Table of ContentsDefinition / general | Essential features | Clinical features | Diagnosis | Radiology description | Case reports | Gross description | Microscopic (histologic) description | Microscopic (histologic) images | Positive stains | Board review question #1 | Board review answer #1 | Board review question #2 | Board review answer #2
Cite this page: Garg, S. Metastases. PathologyOutlines.com website. http://pathologyoutlines.com/topic/placentamets.html. Accessed November 21st, 2017.
Definition / general
- Metastatic involvement of placenta by maternal or fetal tumors
- Placental metastases during pregnancy affect about 0.1% of pregnant women and most of them are of maternal origin, rarely of fetal origin
- Infrequent occurrence of this condition suggests that biological protective mechanisms may exist for the placento - fetal unit
- In the absence of gross metastases, meticulous microscopic examination may reveal a higher incidence of placental metastases
- Most common metastatic maternal tumors are melanoma (30%) (Singapore Med J 2008;49:e71), breast carcinoma (14%), leukemia and lymphoma (15%), small cell carcinoma of lung (N Engl J Med 2002;346:1501) and gastric carcinoma (Oncol Lett 2014;8:2509)
- Metastatic fetal tumors are very rare and include neuroblastoma (Int J Clin Exp Pathol 2014;7:8198), adenoid cystic carcinoma of trachea (Hum Pathol 1989;20:193), hepatoblastoma, melanoma and rhabdoid tumor
- Fetal and maternal circulation is separated by trophoblast, connective tissue of the villus and the capillary wall; only when the tumor cells from the intervillous space invade into the villous capillaries can the metastases to fetus occur (Cancer 1970;25:380)
- Placental abruption with disseminated intravascular coagulation and fetal death can occur due to placental metastases in the intervillous space
- When placental metastases are present but with no villous invasion, the risk of fetal metastases may be extremely low, even in the setting of aggressive, terminal malignancy in the mother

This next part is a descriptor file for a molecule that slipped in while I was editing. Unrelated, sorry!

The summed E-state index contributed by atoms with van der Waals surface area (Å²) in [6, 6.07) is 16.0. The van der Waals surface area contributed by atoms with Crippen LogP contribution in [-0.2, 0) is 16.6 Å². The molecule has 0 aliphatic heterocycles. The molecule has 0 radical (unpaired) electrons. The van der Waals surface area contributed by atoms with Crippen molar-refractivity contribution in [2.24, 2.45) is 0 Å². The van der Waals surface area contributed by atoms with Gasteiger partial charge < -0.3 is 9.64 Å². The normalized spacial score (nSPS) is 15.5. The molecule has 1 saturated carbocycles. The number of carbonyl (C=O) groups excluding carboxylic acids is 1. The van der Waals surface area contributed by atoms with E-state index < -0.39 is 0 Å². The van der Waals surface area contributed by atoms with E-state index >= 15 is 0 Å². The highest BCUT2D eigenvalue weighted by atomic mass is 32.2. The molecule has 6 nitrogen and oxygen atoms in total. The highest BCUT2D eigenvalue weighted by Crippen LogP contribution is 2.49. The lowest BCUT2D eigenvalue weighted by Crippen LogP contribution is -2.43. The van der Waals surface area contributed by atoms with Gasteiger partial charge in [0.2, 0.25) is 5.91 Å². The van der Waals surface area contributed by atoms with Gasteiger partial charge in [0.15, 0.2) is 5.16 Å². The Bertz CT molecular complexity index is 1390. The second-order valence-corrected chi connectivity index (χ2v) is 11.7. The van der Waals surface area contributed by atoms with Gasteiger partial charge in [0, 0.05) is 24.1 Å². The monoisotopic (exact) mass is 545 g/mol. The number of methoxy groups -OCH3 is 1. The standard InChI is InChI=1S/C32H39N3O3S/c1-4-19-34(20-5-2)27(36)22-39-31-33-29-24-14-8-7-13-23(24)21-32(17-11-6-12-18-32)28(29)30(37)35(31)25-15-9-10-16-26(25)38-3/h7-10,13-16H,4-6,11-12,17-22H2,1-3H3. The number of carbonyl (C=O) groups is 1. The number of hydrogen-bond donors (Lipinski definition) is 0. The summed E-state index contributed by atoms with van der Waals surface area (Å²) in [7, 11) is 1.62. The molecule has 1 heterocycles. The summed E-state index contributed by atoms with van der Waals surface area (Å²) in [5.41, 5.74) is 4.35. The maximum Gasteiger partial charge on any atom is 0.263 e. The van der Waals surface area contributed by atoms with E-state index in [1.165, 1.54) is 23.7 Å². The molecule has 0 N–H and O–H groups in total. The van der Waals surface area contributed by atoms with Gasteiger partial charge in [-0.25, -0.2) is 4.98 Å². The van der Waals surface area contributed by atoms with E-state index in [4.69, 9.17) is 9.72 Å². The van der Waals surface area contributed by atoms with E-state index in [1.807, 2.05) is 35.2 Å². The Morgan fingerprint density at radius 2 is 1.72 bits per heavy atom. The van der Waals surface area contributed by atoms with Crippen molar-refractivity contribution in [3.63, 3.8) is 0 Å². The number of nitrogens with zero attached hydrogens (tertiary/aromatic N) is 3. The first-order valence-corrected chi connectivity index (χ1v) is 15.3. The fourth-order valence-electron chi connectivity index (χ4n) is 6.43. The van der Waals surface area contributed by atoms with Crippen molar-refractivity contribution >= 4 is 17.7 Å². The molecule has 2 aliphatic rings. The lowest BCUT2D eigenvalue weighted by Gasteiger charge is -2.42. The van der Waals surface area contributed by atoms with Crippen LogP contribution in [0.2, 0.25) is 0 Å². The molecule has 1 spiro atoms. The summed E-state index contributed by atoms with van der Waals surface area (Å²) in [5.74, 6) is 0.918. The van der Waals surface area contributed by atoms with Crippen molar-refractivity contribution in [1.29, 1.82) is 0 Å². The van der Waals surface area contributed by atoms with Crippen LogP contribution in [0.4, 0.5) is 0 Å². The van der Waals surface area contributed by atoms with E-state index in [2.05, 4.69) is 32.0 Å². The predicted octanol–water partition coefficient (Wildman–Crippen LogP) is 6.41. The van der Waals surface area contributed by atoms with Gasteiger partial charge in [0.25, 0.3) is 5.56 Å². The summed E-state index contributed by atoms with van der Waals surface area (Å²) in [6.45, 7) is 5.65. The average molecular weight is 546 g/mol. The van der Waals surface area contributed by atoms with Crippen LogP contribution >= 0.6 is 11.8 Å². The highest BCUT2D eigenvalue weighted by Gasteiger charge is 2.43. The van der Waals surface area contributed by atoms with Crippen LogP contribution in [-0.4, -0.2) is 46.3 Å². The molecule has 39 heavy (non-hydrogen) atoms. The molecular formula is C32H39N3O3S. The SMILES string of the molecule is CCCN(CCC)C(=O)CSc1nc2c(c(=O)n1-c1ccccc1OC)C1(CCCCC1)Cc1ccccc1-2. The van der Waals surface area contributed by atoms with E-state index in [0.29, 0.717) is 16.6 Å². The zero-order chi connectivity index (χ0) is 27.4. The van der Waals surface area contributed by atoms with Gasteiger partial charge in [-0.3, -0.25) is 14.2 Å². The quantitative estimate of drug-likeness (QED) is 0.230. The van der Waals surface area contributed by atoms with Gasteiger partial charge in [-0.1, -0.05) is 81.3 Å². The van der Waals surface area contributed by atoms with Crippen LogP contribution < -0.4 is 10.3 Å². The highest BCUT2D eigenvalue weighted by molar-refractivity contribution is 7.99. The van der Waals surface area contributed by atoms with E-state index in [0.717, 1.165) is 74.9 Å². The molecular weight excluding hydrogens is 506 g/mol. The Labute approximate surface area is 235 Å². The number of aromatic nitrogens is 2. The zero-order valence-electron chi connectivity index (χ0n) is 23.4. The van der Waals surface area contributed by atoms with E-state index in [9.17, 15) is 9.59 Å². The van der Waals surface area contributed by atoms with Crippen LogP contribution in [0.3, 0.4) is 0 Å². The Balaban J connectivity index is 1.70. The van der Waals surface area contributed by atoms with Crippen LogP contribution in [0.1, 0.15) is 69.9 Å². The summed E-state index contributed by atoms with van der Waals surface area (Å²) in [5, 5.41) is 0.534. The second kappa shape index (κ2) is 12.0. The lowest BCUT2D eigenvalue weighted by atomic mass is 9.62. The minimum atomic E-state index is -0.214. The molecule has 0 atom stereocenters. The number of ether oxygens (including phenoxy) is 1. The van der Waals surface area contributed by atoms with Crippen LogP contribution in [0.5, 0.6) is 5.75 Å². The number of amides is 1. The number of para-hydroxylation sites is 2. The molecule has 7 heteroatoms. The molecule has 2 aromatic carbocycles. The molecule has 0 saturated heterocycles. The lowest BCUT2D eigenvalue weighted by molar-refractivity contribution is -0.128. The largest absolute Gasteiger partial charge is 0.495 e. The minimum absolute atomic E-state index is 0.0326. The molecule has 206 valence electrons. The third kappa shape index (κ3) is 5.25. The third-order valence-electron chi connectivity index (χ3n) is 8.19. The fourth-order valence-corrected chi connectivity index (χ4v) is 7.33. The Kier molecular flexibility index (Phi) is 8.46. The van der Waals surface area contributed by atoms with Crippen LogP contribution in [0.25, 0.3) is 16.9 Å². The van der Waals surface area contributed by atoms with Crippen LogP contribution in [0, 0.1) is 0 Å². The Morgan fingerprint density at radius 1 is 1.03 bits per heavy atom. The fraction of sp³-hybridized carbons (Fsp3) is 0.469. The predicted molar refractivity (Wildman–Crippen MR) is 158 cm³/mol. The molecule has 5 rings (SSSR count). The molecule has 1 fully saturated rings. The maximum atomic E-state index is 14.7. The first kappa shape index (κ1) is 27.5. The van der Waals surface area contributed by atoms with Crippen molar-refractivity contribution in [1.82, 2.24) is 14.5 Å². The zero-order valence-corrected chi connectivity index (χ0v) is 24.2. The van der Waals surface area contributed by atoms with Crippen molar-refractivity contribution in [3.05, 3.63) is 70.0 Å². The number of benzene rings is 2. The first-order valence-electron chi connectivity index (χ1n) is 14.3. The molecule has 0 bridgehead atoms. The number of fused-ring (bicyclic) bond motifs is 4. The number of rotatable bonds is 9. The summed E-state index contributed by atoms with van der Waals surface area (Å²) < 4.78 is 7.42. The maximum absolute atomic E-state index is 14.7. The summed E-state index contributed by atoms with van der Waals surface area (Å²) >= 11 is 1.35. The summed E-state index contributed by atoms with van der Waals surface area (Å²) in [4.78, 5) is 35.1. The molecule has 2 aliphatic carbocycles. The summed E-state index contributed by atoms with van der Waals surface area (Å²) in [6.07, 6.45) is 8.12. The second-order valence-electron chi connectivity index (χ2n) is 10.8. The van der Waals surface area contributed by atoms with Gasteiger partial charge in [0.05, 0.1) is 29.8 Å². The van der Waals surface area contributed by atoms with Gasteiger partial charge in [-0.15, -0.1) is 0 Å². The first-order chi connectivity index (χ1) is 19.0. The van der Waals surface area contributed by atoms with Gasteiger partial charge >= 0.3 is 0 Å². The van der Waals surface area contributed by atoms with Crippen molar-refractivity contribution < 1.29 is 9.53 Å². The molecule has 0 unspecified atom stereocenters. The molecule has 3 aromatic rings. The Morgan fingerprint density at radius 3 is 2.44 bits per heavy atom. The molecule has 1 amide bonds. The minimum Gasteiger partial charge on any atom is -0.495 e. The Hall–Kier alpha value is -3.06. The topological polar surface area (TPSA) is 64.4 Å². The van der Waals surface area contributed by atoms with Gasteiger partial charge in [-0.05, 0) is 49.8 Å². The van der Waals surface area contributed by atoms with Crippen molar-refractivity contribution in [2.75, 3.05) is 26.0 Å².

- Rarely, the mother may suffer from antepartum effects, such as sweating, flushing, palpitations and hypertension due to production of catecholamine by the neuroblastoma
- By meticulous histologic examination of the placenta in suspicious cases
- Nonspecific increased placental thickness
- Placenta may appear bulky, pale and heavy, while tumor deposits are usually not macroscopically detectable (being identified mostly on histologic examination)
Microscopic (histologic) description
- Multifocal clusters of malignant cells adjacent to intact villi
- Metastases from maternal melanoma may show infiltration of villous stroma by malignant cells with Hofbauer cells containing melanin, even in the absence of villous invasion
- Most cases of placental involvement are associated with minimal fetal complications but massive placental infiltration by maternal metastasis can lead to intrauterine fetal death (IUFD)
- Presence of malignant cells in the intervillous space has been classified as placental metastasis although in reality the tumor cells remain within the maternal vascular space and in most cases do not truly invade placental tissue
- Maternal leukemia with circulating malignant hematopoietic cells is associated with similar cells admixed within the intervillous space without true invasion (Ultrasound Obstet Gynecol 2009;33:235)
- Stains specific for the primary maternal or fetal malignancy
Board review question #1
When is the risk of fetal metastasis by a maternal malignant tumor highest during pregnancy?
- When the placenta has choriocarcinoma
- When the tumor cells are present in the chorionic membranes
- When the tumor cells are seen in the intervillous space
- When the tumor cells invade into the chorionic villi
Board review answer #1
D. When the tumor cells invade into the chorionic villi.
Board review question #2
Which maternal and fetal tumors have been shown to have the highest risk of placental metastases?
- Breast carcinoma and adenoid cystic carcinoma
- Gastric carcinoma and hepatoblastoma
- Leukemia and rhabdoid tumor
- Melanoma and neuroblastoma
Board review answer #2
D. Melanoma and neuroblastoma.